As you age, your risk of having eye problems increases. As a result, your chances of having vision loss increase as well. The good news is there are ways to prevent, detect, treat and manage most of these problems.
It is highly recommended that everyone has an eye disease screening at age 40. Based on that screening, your ophthalmologist will tell you how often to return for follow-up exams. People age 65 and older should have eye exams every 1-2 years, or as recommended by an ophthalmologist.
At any age, if you are not sure how often to have eye exams, call an ophthalmologist.
Here are some of the more common eye conditions that occur as we age.
Floaters And Flashes
As we age, the gel-like fluid (called vitreous) inside our eyes changes. It starts to shrink and pull away from the inside of our eyes. When that happens, you may see floaters, or small specks or clouds in your field of vision. They are actually shadows of tiny clumps of cells inside the vitreous. You are more likely to see floaters when looking at a blank wall, blue sky, or other plain background.
You could see what may look like flashing lights or lightning streaks. These are called flashes. This occurs when the vitreous gel pulls on the inside of the eye.
Floaters and flashes may be annoying but are usually harmless. However, if you suddenly see new floaters and a number of flashes, call your ophthalmologist immediately. This could be from a torn retina-a serious eye problem that could cause blindness. Your ophthalmologist can treat a torn retina.
A cataract is when your eye’s naturally clear lens becomes cloudy. It causes blurry vision and makes colors look dull or faded. Cataracts are a very common eye problem over age 60.
Your eye doctor can find a cataract during an eye exam. They will most likely recommend removing the cataract by undergoing surgery. It is up to you to decide when you want to have cataract surgery. Most people decide to have surgery when they cannot see well enough to do daily tasks.
Before age 40, the eye’s lens is soft, flexible and can easily change shape. This makes it easy to focus on objects both close-up and far away. Around age 40, the lens becomes more rigid and does not change shape easily. This makes it more difficult to read, thread a needle, or do other close-up tasks. This is called presbyopia. We cannot prevent or cure presbyopia, but reading glasses or bifocals help you see.
Glaucoma is a disease that damages the eye’s optic nerve. It usually occurs when fluid builds up in the front part of your eye. That additional fluid increases the pressure in your eye, damaging the optic nerve.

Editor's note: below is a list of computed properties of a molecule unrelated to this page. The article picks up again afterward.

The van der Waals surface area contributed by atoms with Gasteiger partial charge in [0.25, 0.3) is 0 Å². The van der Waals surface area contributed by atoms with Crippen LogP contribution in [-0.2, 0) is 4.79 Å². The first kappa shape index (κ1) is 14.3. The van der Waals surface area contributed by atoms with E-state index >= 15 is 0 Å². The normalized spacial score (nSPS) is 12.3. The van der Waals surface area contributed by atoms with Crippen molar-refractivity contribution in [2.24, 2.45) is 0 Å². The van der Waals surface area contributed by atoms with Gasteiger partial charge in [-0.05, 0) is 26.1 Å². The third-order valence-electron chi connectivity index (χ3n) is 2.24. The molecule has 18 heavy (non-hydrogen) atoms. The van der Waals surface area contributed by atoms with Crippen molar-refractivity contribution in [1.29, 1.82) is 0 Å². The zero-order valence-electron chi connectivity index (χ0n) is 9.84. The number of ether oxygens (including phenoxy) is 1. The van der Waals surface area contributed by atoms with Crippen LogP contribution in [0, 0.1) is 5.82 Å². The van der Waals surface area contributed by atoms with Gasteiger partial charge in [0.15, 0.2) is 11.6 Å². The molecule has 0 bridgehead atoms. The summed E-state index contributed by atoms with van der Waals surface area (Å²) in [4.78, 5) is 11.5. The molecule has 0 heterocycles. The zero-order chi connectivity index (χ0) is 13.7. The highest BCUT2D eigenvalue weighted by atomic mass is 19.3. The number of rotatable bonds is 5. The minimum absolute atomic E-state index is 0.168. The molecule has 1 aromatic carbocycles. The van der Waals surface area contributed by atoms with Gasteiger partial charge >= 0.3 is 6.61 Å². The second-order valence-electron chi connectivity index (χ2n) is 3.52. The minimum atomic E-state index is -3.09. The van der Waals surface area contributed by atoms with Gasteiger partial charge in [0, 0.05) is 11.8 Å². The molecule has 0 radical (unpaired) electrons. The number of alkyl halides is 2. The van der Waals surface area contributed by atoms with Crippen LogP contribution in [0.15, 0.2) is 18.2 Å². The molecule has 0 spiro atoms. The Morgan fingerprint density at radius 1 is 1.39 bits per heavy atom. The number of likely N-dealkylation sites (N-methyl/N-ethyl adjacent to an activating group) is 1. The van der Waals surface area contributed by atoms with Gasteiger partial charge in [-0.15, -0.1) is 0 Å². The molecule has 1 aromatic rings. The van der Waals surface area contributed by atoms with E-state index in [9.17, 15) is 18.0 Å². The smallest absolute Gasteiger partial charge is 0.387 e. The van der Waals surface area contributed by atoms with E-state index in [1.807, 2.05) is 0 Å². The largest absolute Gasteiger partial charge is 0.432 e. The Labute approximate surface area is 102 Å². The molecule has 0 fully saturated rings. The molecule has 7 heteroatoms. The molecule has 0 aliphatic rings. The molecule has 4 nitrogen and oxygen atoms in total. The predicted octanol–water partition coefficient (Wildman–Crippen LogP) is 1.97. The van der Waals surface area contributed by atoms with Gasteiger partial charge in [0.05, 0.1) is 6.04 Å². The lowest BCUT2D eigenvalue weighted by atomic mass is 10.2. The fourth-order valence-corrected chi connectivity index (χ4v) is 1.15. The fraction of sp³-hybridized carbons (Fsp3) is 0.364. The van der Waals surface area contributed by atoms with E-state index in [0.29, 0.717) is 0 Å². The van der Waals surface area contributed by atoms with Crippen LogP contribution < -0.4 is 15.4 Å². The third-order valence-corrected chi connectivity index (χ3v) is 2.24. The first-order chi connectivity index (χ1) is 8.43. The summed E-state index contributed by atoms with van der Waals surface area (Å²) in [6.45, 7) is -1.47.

Glaucoma is a common, yet serious, eye problem that is a leading cause of blindness in people over age 60. Usually there are no symptoms, so it is very important to have regular eye exams. Fortunately, there are treatments to help stop further damage and prevent blindness. Diagnosing and treating glaucoma early is key to preventing vision loss.
Age-related Macular Degeneration
(AMD) Age-related macular degeneration (AMD) is one of the leading causes of vision loss over age 50. It occurs when a part of the retina called the macula is damaged. Your central vision is lost and you cannot see fine details. But your peripheral (side) vision stays normal.
Your vision depends on regular eye checkups and good medical care.
For most people, vision changes from AMD happen slowly. You may begin to notice that words on a page look blurry or there is a dark spot in the center of your vision. Also, straight lines may look wavy.
There is no cure for macular degeneration. In some cases, certain medicines or surgery may be used to slow vision loss. Your ophthalmologist can see if you have AMD and tell you if there are treatment options for it.
If you are diagnosed with diabetes, you are at risk for diabetic retinopathy. This is when diabetes damages blood vessels in the eye. It causes blurry or distorted vision and possibly blindness.
If you are diabetic, see your ophthalmologist at least once a year for an eye exam. They will discuss ways to prevent, slow, or treat diabetic retinopathy. This includes keeping your blood sugar levels and blood pressure under control.
If you have diabetic retinopathy, your ophthalmologist may recommend medication or surgery to help prevent vision loss.
How To Prevent Or Slow Down These Diseases
Older adults are more likely to develop certain eye problems that steal vision. Regular eye exams with an ophthalmologist are important to detect, manage, or treat these problems.
People age 65 and older should have eye exams every 1-2 years, or as recommended by an ophthalmologist. At any age, if you are not sure how often to have eye exams, call an ophthalmologist.